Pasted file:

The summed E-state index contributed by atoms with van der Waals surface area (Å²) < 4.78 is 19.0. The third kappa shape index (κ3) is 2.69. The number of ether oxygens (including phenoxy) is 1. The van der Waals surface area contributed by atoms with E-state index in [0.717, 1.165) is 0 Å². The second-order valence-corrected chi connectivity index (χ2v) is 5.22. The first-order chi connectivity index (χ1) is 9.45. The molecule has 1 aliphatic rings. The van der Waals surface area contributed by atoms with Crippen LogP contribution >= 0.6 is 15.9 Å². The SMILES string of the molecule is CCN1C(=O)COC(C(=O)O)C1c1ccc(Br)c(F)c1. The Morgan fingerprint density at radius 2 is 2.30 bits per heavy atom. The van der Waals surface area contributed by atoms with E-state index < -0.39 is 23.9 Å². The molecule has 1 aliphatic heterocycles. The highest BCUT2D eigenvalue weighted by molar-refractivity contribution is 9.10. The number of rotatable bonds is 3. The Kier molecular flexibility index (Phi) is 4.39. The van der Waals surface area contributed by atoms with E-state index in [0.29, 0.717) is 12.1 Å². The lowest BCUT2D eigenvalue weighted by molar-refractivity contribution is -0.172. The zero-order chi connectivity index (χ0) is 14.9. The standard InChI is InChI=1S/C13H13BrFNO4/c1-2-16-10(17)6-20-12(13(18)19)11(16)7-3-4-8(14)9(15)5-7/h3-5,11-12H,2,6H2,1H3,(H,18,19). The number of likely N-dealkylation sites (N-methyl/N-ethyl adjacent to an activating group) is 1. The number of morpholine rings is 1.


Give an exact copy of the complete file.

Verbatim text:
The summed E-state index contributed by atoms with van der Waals surface area (Å²) < 4.78 is 19.0. The third kappa shape index (κ3) is 2.69. The number of ether oxygens (including phenoxy) is 1. The van der Waals surface area contributed by atoms with E-state index in [0.717, 1.165) is 0 Å². The second-order valence-corrected chi connectivity index (χ2v) is 5.22. The first-order chi connectivity index (χ1) is 9.45. The molecule has 1 aliphatic rings. The van der Waals surface area contributed by atoms with Crippen LogP contribution >= 0.6 is 15.9 Å². The SMILES string of the molecule is CCN1C(=O)COC(C(=O)O)C1c1ccc(Br)c(F)c1. The Morgan fingerprint density at radius 2 is 2.30 bits per heavy atom. The van der Waals surface area contributed by atoms with E-state index < -0.39 is 23.9 Å². The molecule has 1 aliphatic heterocycles. The highest BCUT2D eigenvalue weighted by molar-refractivity contribution is 9.10. The number of rotatable bonds is 3. The Kier molecular flexibility index (Phi) is 4.39. The van der Waals surface area contributed by atoms with E-state index in [0.29, 0.717) is 12.1 Å². The lowest BCUT2D eigenvalue weighted by molar-refractivity contribution is -0.172. The zero-order chi connectivity index (χ0) is 14.9. The standard InChI is InChI=1S/C13H13BrFNO4/c1-2-16-10(17)6-20-12(13(18)19)11(16)7-3-4-8(14)9(15)5-7/h3-5,11-12H,2,6H2,1H3,(H,18,19). The number of likely N-dealkylation sites (N-methyl/N-ethyl adjacent to an activating group) is 1. The number of morpholine rings is 1.